Friday, July 13, 2012

Baltimore Clean Water Permit a Prince George's Issue Too

The Clean Water Act is among the best bills ever passed by Congress to protect the health of our communities. The basic goal is "fishable and swimmable" waterways, which are places where children can play and adults can fish without fear of illness. Sadly, few places in Prince George's County meet this standard of public health.
Red shaded areas represent biologically degraded streams in Prince George's County
A major source of water pollution in the county is stormwater runoff, which occurs when rain falls on roofs, roads, and parking lots, carrying chemicals, sediment, and other pollutants directly into our creeks. To get a handle on this problem, the Clean Water Act regulates storm sewer systems through a permitting process for local governments. Prince George's County and other large Maryland jurisdictions are issued these "MS4 permits" on 5 year cycles, and nine of these permits are currently expired and up for renewal by the Maryland Department of Environment (MDE).

MDE has elected to create just one "template" permit for all of the expired jurisdictions, and the first of these new permits was just issued for the city of Baltimore. Community advocates have taken issue with aspects of the permit and groups from around Maryland are pushing back because of the bad precedent the Baltimore permit could set for the rest of the state. Healthy Prince George's members are working with groups like Blue Water Baltimore, who issued a statement indicating the following flaws in the permit:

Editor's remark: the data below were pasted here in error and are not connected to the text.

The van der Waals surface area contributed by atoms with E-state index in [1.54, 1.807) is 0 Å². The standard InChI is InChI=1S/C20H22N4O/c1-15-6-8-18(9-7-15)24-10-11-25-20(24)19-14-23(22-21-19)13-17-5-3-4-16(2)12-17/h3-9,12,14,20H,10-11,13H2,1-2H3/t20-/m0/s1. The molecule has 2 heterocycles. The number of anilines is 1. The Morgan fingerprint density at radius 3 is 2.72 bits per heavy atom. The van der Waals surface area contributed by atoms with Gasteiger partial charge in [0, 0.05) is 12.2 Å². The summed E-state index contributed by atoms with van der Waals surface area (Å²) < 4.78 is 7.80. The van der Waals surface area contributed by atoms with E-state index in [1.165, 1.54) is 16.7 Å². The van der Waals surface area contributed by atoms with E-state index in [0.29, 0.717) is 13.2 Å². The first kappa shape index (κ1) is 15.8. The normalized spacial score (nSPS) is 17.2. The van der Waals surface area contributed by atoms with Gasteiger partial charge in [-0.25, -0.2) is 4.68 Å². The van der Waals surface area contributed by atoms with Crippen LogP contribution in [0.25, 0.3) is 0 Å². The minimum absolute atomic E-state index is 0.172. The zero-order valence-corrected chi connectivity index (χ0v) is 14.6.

• Fails to require that pollution discharges adhere to already-established limits for such things as bacteria, nutrients and metals, making it harder to achieve water-quality goals.
  • Does not require Baltimore City to use updated best practices to control storm water pollution. This will allow the city to continue to rely on outdated practices that are ineffective and expensive to maintain, such as the use of storm water retention ponds.
  • Would require significantly less monitoring of pollution in streams throughout Baltimore than needed to determine compliance. The draft permit would require in-stream pollution testing in only one stream.
  • Lacks specific and enforceable goals for reducing the amount of pollution being discharged.
If this is what MDE has in store for Prince George's County, we need to let them know that we expect and deserve better for our community's health and quality of life.

There is a hearing on the Baltimore permit August 7, 2012 at 10:00 a.m. at the Maryland Department of the Environment, 1800 Washington Blvd., Baltimore, MD 21230. Members of Healthy Prince George's will be speaking out and we hope you will join us! And as always, stay tuned here for updates. 

Click for more Maps of Impaired Waterways in Prince George's County


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